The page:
The Treaty Establishing Boundary West of the Rocky Mountains, more simply known as the Treaty of 1846, ratified that the divide between the United States and Great Britain's territories, long tussled over for trade and settlement, should be continued westward along the said forty-ninth parallel of north latitude to the middle of the channel which separates the continent from Vancouver's Island; and thence southerly through the middle of the said channel, and of Fuca's Straits, to the Pacific Ocean.12 Unfortunately, the middle of the channel would prove to be an equivocal clause.
Douglas argues, in this despatch, that Rosario Strait is the true channel through which the line of Water Boundary was intended to be carried, and not the Canal de Haro, one of the alternative interpretations of the clause.13 This dispute would catalyze already combustive border tensions to a flash-point on San Juan Island, during the so-called Pig War, which began in 1859 when Lyman A. Cutler shot dead a hog, owned by the HBC, that had raided his garden.14 The matter escalated rapidly into very dire military posturing on both sides, until the boundary was at last arbitrated in Berlin by Emperor Wilhelm I, and on October 21, 1872, the Haro Straight was chosen as the middle of the channel.15
Both British and United States survey teams took six years, from 1857-62, to mark independently the 49th parallel on mainland British Columbia, a line made ever more ethereal by lost official reports on both sides, measurement discrepancies, and limitations of the survey equipment at the time.16 Initially, a mean line was drawn between the two borders, much to the confusion of local settlers, no doubt, until the boundary was surveyed again from 1901-1907, and was found to be hundreds of meters north of its intended mark.17 In 1908, a new Treaty of Washington was ratified to provide for the more complete definition and demarcation of the international boundary between the United States and the Dominion of Canada.18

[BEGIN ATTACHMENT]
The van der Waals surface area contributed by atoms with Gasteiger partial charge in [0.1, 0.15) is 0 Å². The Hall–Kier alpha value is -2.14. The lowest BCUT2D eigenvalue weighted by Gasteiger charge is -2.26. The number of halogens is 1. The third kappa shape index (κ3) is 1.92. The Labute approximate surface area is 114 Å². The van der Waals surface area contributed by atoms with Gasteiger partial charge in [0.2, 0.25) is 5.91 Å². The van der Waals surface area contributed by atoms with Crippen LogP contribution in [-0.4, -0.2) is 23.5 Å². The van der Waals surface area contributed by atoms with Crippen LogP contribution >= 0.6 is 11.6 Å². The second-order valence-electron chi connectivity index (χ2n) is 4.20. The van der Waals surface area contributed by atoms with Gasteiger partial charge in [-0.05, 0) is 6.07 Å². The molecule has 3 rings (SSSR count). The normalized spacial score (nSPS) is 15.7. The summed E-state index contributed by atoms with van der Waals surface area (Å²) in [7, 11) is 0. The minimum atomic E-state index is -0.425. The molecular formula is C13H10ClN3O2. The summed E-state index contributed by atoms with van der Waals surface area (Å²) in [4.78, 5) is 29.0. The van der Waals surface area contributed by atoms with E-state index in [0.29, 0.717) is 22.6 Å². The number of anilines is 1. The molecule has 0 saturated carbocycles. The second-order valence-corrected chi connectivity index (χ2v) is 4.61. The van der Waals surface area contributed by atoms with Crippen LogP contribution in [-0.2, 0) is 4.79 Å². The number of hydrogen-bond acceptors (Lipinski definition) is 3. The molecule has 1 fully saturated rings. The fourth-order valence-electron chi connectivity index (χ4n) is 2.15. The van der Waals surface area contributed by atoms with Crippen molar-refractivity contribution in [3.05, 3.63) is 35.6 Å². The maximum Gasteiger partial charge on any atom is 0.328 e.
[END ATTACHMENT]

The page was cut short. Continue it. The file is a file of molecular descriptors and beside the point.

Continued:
• 1. J. Lewis Robinson, British Columbia, The Canadian Encyclopedia.
  • 2. G. P. V. Akrigg and H. B. Akrigg, British Columbia Place Names (Vancouver: UBC Press, 1997), 29.
  • 3. Ibid.
  • 4. D. W. Meinig, The Great Columbia Plain (Seattle and London: University of Washington Press, 1968), 104-05.
  • 5. Akrigg and Akrigg, British Columbia Place Names, 29-30.
  • 6. Robinson, British Columbia.
  • 7. Theodore G. Shurr, The Peopling of the New World: Perspectives from Molecular Anthropology, Annual Review of Anthropology 33 (2004): 552.
  • 8. Derek Hayes, Historical Atlas of British Columbia and the Pacific Northwest (Vancouver: Cavendish Books, 1999), 9.
  • 9. Ibid., 16.
  • 10. Ibid., 35.
  • 11. E. O. S. Scholefield, British Columbia from the Earliest Times to the Present, vol. 1, 1875-1919 (Vancouver: The S. J. Clarke Publishing Company, 1914), 669-71 and 672-75.
  • 12. Ibid., 675.
  • 13. Hubert Howe Bancroft, The Works of Hubert Howe Bancroft, vol. 32, History of British Columbia 1792-1887 (San Francisco: The History Company, 1887), 606.
  • 14. Ibid., 616.
  • 15. Ibid., 638.
  • 16. Hayes, Historical Atlas of British Columbia and the Pacific Northwest, 150.
  • 17. Ibid.
  • 18. International Boundary Commission, Joint Report upon the Survey and Demarcation of the Boundary Between the United States and Canada (Washington: Government Printing Office, 1921), 9.
Mentions of this place in the documents
The Colonial Despatches Team. British Columbia. The Colonial Despatches of Vancouver Island and British Columbia 1846-1871, Edition 2.2, ed. The Colonial Despatches Team. Victoria, B.C.: University of Victoria. https://bcgenesis.uvic.ca/british_columbia.html.

Last modified: 2020-12-02 13:40:34 -0800 (Wed, 02 Dec 2020) (SVN revision: 5008)